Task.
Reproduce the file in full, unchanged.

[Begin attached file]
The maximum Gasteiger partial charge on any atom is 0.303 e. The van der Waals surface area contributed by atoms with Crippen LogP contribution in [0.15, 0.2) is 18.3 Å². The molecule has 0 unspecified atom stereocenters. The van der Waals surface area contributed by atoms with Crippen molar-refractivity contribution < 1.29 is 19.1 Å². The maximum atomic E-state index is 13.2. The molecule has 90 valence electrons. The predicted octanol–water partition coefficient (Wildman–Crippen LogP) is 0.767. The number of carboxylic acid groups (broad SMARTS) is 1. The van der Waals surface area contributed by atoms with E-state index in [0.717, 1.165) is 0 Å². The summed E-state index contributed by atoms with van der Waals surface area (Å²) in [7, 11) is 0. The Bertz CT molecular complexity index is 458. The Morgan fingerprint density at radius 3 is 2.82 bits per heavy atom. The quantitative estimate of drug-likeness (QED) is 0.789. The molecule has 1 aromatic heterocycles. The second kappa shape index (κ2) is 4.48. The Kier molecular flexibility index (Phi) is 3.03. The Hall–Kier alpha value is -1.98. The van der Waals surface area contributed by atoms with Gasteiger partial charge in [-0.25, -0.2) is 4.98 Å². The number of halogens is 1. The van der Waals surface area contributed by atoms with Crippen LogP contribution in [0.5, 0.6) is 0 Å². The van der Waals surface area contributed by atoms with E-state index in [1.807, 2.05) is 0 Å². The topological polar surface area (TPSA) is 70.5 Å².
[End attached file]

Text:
The maximum Gasteiger partial charge on any atom is 0.303 e. The van der Waals surface area contributed by atoms with Crippen LogP contribution in [0.15, 0.2) is 18.3 Å². The molecule has 0 unspecified atom stereocenters. The van der Waals surface area contributed by atoms with Crippen molar-refractivity contribution < 1.29 is 19.1 Å². The maximum atomic E-state index is 13.2. The molecule has 90 valence electrons. The predicted octanol–water partition coefficient (Wildman–Crippen LogP) is 0.767. The number of carboxylic acid groups (broad SMARTS) is 1. The van der Waals surface area contributed by atoms with E-state index in [0.717, 1.165) is 0 Å². The summed E-state index contributed by atoms with van der Waals surface area (Å²) in [7, 11) is 0. The Bertz CT molecular complexity index is 458. The Morgan fingerprint density at radius 3 is 2.82 bits per heavy atom. The quantitative estimate of drug-likeness (QED) is 0.789. The molecule has 1 aromatic heterocycles. The second kappa shape index (κ2) is 4.48. The Kier molecular flexibility index (Phi) is 3.03. The Hall–Kier alpha value is -1.98. The van der Waals surface area contributed by atoms with Gasteiger partial charge in [-0.25, -0.2) is 4.98 Å². The number of halogens is 1. The van der Waals surface area contributed by atoms with Crippen LogP contribution in [0.5, 0.6) is 0 Å². The van der Waals surface area contributed by atoms with E-state index in [1.807, 2.05) is 0 Å². The topological polar surface area (TPSA) is 70.5 Å².